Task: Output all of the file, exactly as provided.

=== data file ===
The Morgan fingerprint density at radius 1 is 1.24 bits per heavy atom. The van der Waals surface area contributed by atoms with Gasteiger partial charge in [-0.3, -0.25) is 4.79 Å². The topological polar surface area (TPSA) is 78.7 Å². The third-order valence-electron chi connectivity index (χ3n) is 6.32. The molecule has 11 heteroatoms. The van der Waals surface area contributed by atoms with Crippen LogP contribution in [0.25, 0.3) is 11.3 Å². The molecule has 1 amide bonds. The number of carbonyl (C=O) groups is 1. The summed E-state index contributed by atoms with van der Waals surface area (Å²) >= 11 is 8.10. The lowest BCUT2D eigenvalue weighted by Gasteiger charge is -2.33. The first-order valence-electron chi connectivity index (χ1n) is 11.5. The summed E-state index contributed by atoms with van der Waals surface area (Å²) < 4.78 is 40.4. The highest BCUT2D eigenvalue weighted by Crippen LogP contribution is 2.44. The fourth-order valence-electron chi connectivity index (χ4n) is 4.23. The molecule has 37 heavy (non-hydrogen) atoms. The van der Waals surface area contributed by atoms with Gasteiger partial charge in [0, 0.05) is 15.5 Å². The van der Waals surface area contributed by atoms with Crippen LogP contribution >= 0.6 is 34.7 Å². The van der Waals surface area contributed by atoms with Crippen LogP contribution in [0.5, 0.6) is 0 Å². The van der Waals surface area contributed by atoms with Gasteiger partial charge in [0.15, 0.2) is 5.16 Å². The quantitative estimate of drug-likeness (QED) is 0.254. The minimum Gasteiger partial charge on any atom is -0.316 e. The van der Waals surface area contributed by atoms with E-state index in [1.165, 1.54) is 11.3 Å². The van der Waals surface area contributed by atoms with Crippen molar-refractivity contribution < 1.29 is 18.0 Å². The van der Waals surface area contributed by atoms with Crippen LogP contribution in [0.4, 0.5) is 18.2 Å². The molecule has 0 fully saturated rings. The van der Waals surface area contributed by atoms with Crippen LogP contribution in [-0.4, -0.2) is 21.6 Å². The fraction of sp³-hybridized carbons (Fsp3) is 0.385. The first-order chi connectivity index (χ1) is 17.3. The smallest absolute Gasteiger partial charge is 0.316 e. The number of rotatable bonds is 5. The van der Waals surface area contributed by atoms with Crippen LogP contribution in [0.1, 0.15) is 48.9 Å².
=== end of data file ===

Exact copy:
The Morgan fingerprint density at radius 1 is 1.24 bits per heavy atom. The van der Waals surface area contributed by atoms with Gasteiger partial charge in [-0.3, -0.25) is 4.79 Å². The topological polar surface area (TPSA) is 78.7 Å². The third-order valence-electron chi connectivity index (χ3n) is 6.32. The molecule has 11 heteroatoms. The van der Waals surface area contributed by atoms with Crippen LogP contribution in [0.25, 0.3) is 11.3 Å². The molecule has 1 amide bonds. The number of carbonyl (C=O) groups is 1. The summed E-state index contributed by atoms with van der Waals surface area (Å²) >= 11 is 8.10. The lowest BCUT2D eigenvalue weighted by Gasteiger charge is -2.33. The first-order valence-electron chi connectivity index (χ1n) is 11.5. The summed E-state index contributed by atoms with van der Waals surface area (Å²) < 4.78 is 40.4. The highest BCUT2D eigenvalue weighted by Crippen LogP contribution is 2.44. The fourth-order valence-electron chi connectivity index (χ4n) is 4.23. The molecule has 37 heavy (non-hydrogen) atoms. The van der Waals surface area contributed by atoms with Gasteiger partial charge in [0, 0.05) is 15.5 Å². The van der Waals surface area contributed by atoms with Crippen LogP contribution >= 0.6 is 34.7 Å². The van der Waals surface area contributed by atoms with Crippen LogP contribution in [0.5, 0.6) is 0 Å². The van der Waals surface area contributed by atoms with Gasteiger partial charge in [0.15, 0.2) is 5.16 Å². The quantitative estimate of drug-likeness (QED) is 0.254. The minimum Gasteiger partial charge on any atom is -0.316 e. The van der Waals surface area contributed by atoms with E-state index in [1.165, 1.54) is 11.3 Å². The van der Waals surface area contributed by atoms with Crippen molar-refractivity contribution < 1.29 is 18.0 Å². The van der Waals surface area contributed by atoms with Crippen LogP contribution in [0.4, 0.5) is 18.2 Å². The molecule has 0 fully saturated rings. The van der Waals surface area contributed by atoms with Crippen LogP contribution in [-0.4, -0.2) is 21.6 Å². The fraction of sp³-hybridized carbons (Fsp3) is 0.385. The first-order chi connectivity index (χ1) is 17.3. The smallest absolute Gasteiger partial charge is 0.316 e. The number of rotatable bonds is 5. The van der Waals surface area contributed by atoms with Crippen LogP contribution in [0.1, 0.15) is 48.9 Å².